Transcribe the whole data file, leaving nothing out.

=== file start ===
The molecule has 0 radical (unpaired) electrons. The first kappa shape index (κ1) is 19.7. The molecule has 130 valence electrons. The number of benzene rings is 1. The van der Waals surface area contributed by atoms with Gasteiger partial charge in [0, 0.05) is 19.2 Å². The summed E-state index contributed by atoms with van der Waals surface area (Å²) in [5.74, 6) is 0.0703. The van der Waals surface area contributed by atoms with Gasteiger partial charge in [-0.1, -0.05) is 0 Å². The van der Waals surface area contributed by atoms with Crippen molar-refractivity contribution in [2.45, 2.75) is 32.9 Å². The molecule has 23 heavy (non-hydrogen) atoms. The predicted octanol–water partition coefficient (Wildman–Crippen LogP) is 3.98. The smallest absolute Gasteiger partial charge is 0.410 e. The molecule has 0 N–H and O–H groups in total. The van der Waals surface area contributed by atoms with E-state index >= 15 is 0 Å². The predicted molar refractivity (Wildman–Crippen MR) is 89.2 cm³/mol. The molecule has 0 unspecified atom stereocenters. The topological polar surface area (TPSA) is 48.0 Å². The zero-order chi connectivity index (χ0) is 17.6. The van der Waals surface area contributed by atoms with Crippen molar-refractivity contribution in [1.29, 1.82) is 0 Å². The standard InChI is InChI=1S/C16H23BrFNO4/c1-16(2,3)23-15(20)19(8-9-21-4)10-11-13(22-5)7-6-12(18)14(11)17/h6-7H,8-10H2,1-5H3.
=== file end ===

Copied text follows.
The molecule has 0 radical (unpaired) electrons. The first kappa shape index (κ1) is 19.7. The molecule has 130 valence electrons. The number of benzene rings is 1. The van der Waals surface area contributed by atoms with Gasteiger partial charge in [0, 0.05) is 19.2 Å². The summed E-state index contributed by atoms with van der Waals surface area (Å²) in [5.74, 6) is 0.0703. The van der Waals surface area contributed by atoms with Gasteiger partial charge in [-0.1, -0.05) is 0 Å². The van der Waals surface area contributed by atoms with Crippen molar-refractivity contribution in [2.45, 2.75) is 32.9 Å². The molecule has 23 heavy (non-hydrogen) atoms. The predicted octanol–water partition coefficient (Wildman–Crippen LogP) is 3.98. The smallest absolute Gasteiger partial charge is 0.410 e. The molecule has 0 N–H and O–H groups in total. The van der Waals surface area contributed by atoms with E-state index >= 15 is 0 Å². The predicted molar refractivity (Wildman–Crippen MR) is 89.2 cm³/mol. The molecule has 0 unspecified atom stereocenters. The topological polar surface area (TPSA) is 48.0 Å². The zero-order chi connectivity index (χ0) is 17.6. The van der Waals surface area contributed by atoms with Crippen molar-refractivity contribution in [1.29, 1.82) is 0 Å². The standard InChI is InChI=1S/C16H23BrFNO4/c1-16(2,3)23-15(20)19(8-9-21-4)10-11-13(22-5)7-6-12(18)14(11)17/h6-7H,8-10H2,1-5H3.